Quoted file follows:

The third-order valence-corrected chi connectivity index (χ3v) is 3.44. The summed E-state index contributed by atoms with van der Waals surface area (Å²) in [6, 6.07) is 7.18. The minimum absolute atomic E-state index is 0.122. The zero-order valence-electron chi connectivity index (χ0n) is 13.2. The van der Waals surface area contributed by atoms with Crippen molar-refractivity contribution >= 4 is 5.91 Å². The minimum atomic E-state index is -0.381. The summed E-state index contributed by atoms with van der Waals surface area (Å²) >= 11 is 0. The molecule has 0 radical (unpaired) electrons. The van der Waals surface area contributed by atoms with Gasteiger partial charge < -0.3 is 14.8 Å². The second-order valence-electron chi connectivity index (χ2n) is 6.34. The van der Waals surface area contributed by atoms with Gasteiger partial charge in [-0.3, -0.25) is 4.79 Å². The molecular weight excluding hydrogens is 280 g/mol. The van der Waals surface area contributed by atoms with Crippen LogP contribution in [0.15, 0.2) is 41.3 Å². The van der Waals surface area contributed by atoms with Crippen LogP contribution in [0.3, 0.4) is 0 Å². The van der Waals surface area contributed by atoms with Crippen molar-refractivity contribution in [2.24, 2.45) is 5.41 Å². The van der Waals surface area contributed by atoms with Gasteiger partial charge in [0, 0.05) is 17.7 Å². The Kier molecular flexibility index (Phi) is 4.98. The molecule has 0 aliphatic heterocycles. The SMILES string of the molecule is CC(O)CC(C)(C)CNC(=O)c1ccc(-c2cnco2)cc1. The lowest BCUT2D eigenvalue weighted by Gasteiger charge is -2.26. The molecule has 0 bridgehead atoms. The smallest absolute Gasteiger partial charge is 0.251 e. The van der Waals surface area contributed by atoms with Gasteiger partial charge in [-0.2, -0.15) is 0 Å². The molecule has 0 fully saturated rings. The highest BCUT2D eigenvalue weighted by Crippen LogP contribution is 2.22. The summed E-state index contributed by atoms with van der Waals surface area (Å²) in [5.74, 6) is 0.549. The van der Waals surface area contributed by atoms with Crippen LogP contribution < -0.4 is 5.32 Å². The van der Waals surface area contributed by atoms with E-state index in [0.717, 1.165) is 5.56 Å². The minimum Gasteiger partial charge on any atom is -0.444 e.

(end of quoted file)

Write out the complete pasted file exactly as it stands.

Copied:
The third-order valence-corrected chi connectivity index (χ3v) is 3.44. The summed E-state index contributed by atoms with van der Waals surface area (Å²) in [6, 6.07) is 7.18. The minimum absolute atomic E-state index is 0.122. The zero-order valence-electron chi connectivity index (χ0n) is 13.2. The van der Waals surface area contributed by atoms with Crippen molar-refractivity contribution >= 4 is 5.91 Å². The minimum atomic E-state index is -0.381. The summed E-state index contributed by atoms with van der Waals surface area (Å²) >= 11 is 0. The molecule has 0 radical (unpaired) electrons. The van der Waals surface area contributed by atoms with Gasteiger partial charge < -0.3 is 14.8 Å². The second-order valence-electron chi connectivity index (χ2n) is 6.34. The van der Waals surface area contributed by atoms with Gasteiger partial charge in [-0.3, -0.25) is 4.79 Å². The molecular weight excluding hydrogens is 280 g/mol. The van der Waals surface area contributed by atoms with Crippen LogP contribution in [0.15, 0.2) is 41.3 Å². The van der Waals surface area contributed by atoms with Crippen LogP contribution in [0.3, 0.4) is 0 Å². The van der Waals surface area contributed by atoms with Crippen molar-refractivity contribution in [2.24, 2.45) is 5.41 Å². The van der Waals surface area contributed by atoms with Gasteiger partial charge in [0, 0.05) is 17.7 Å². The Kier molecular flexibility index (Phi) is 4.98. The molecule has 0 aliphatic heterocycles. The SMILES string of the molecule is CC(O)CC(C)(C)CNC(=O)c1ccc(-c2cnco2)cc1. The lowest BCUT2D eigenvalue weighted by Gasteiger charge is -2.26. The molecule has 0 bridgehead atoms. The smallest absolute Gasteiger partial charge is 0.251 e. The van der Waals surface area contributed by atoms with Gasteiger partial charge in [-0.2, -0.15) is 0 Å². The molecule has 0 fully saturated rings. The highest BCUT2D eigenvalue weighted by Crippen LogP contribution is 2.22. The summed E-state index contributed by atoms with van der Waals surface area (Å²) in [5.74, 6) is 0.549. The van der Waals surface area contributed by atoms with Crippen LogP contribution < -0.4 is 5.32 Å². The van der Waals surface area contributed by atoms with E-state index in [0.717, 1.165) is 5.56 Å². The minimum Gasteiger partial charge on any atom is -0.444 e.